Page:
Dear UCO community,
I could not let this day pass without comment.
If you are 55 years old or beyond, today, November 22nd, likely holds a unique place in your life. You, and I, are able to answer the question, “Where were you when Kennedy was shot?” For us at the time it was a defining moment in our lives. Historians and political analysts declare that it was equally a pivotal national and global event.
Interest in the circumstances surrounding that fateful Dallas day is eclipsed only by speculation about what our world might have been like had that motorcade turned a street early, had the shots not been so deadly accurate, had something been different to alter those fleeting moments captured on the Zapruder Bell and Howell movie camera.
We now know that in the minutes, hours and days that followed, television and TV journalism rose in prominence and relevance as Americans and the world never turned their sets off. We believed in the promise inherent in the vitality and vision of this young president and his telegenic family. Suddenly, that life was violently and instantly extinguished for all of us to see again and again. We can only speculate about the altered course of US and global history of the last half century had Kennedy served out his term, and perhaps another . At times when our contemporary world seems fractured and discordant, we recall the sense of national unity that emerged around this tragedy
Most of us can recite at least one of Kennedy’s lasting maxims, such as “Ask not what your country can do for you. Ask what you can do for your country.” Many of us responded with commitments to public service, at home and abroad, by creating networks of non-profits and NGOs worldwide dedicated to assisting others. Others sought public office, government and military service as a personal response to the President’s clarion call.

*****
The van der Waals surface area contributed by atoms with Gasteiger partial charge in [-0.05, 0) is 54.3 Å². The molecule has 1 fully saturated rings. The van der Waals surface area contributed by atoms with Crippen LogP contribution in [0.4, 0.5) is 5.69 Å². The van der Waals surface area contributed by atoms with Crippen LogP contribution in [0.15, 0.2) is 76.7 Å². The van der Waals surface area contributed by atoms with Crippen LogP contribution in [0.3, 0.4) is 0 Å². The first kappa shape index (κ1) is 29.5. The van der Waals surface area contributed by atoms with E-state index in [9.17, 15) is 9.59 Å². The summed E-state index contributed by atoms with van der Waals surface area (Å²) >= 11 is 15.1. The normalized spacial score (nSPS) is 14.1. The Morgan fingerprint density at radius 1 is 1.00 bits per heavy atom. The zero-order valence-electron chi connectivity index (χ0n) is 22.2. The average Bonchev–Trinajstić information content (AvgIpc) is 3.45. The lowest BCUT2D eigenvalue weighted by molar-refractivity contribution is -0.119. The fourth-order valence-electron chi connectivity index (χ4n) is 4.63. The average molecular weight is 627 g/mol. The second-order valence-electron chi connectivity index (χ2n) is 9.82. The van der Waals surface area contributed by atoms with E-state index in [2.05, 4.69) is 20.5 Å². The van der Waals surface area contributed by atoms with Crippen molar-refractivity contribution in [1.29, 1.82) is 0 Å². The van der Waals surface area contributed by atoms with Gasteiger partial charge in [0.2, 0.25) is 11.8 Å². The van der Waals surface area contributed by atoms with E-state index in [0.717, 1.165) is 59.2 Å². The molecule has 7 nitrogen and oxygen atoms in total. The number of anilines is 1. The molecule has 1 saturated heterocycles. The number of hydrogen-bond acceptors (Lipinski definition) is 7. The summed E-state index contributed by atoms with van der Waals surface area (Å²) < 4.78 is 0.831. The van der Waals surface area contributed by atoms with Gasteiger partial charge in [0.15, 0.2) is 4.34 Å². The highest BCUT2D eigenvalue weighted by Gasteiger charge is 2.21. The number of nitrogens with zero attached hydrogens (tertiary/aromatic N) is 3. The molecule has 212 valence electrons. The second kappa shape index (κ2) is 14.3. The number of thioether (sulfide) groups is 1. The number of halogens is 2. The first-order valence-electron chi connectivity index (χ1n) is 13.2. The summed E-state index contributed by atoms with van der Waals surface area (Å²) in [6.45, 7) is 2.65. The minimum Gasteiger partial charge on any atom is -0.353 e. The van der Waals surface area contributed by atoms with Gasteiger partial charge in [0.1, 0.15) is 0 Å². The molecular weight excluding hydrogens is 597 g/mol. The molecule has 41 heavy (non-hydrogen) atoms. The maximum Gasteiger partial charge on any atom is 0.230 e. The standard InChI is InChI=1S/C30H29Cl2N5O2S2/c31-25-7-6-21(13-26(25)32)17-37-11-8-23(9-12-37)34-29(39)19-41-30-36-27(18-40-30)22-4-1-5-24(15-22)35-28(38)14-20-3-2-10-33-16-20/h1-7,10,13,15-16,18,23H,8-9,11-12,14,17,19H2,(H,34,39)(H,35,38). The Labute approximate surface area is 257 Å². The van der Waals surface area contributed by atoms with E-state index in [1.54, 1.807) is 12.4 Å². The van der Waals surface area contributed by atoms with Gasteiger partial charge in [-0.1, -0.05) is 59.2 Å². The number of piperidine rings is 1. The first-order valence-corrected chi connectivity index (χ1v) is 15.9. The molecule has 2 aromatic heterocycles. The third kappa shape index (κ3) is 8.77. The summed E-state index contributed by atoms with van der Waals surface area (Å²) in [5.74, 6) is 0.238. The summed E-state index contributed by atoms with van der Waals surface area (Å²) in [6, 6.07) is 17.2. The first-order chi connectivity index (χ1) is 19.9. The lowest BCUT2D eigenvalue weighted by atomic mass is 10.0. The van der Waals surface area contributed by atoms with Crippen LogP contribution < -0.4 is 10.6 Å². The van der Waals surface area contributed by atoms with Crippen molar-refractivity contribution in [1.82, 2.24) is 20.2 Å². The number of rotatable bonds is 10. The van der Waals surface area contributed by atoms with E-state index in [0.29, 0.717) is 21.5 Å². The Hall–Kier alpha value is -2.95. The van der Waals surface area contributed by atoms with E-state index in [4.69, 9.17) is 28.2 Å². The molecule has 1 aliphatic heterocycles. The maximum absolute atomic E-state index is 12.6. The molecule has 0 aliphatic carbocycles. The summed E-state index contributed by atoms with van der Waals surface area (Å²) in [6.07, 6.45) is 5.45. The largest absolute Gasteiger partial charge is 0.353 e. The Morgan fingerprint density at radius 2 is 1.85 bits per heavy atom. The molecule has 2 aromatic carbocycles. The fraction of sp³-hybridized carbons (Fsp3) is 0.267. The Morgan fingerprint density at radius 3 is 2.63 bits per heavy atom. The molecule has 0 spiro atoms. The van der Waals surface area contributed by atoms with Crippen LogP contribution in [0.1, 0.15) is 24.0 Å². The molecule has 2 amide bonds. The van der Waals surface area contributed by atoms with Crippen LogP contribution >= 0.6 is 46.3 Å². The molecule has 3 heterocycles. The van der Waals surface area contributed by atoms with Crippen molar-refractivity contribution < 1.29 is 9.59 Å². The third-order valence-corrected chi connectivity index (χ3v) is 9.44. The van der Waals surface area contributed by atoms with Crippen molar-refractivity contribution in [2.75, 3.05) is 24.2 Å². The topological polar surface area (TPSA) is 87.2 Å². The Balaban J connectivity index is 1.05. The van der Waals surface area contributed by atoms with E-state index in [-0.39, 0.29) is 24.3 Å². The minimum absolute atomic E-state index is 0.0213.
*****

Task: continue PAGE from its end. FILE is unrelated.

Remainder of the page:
What follows is an excerpt from President Kennedy’s American University commencement address deliver on June 10, 1963. Jeffrey Sachs labels it the “Peace Speech”. In the midst of the Cold War with the Soviet Union, Kennedy offered us a clarifying view of the world in our time, and our roles in it.
“So let us not be blind to our differences, but let us also direct attention to our common interests and the means by which those differences can be resolved. And if we cannot end now our differences, at least we can help make the world safe for diversity. For in the final analysis, our most basic common link is that we all inhabit this small planet. We all breathe the same air. We all cherish our children’s futures. And we are all mortal.”
Some writers refer to the thousand days of the Kennedy administration as Camelot. Portions of his message and his legacy these 50 years on remain clear and compelling. Public service is a valued and noble life pathway; we are all inextricably interwoven on this place we call earth; and we are the change, and our collective thoughts and actions create the world around us. Perhaps a dimension of the Kennedy vision influenced your choices and brought you to this meaningful service in public education.
Fifty years from now, I am confident that scholars, political leaders, and school children, each in their own way, will discover a gem of hope and inspiration in the life and words of this fallen president.
My best wishes to each of you,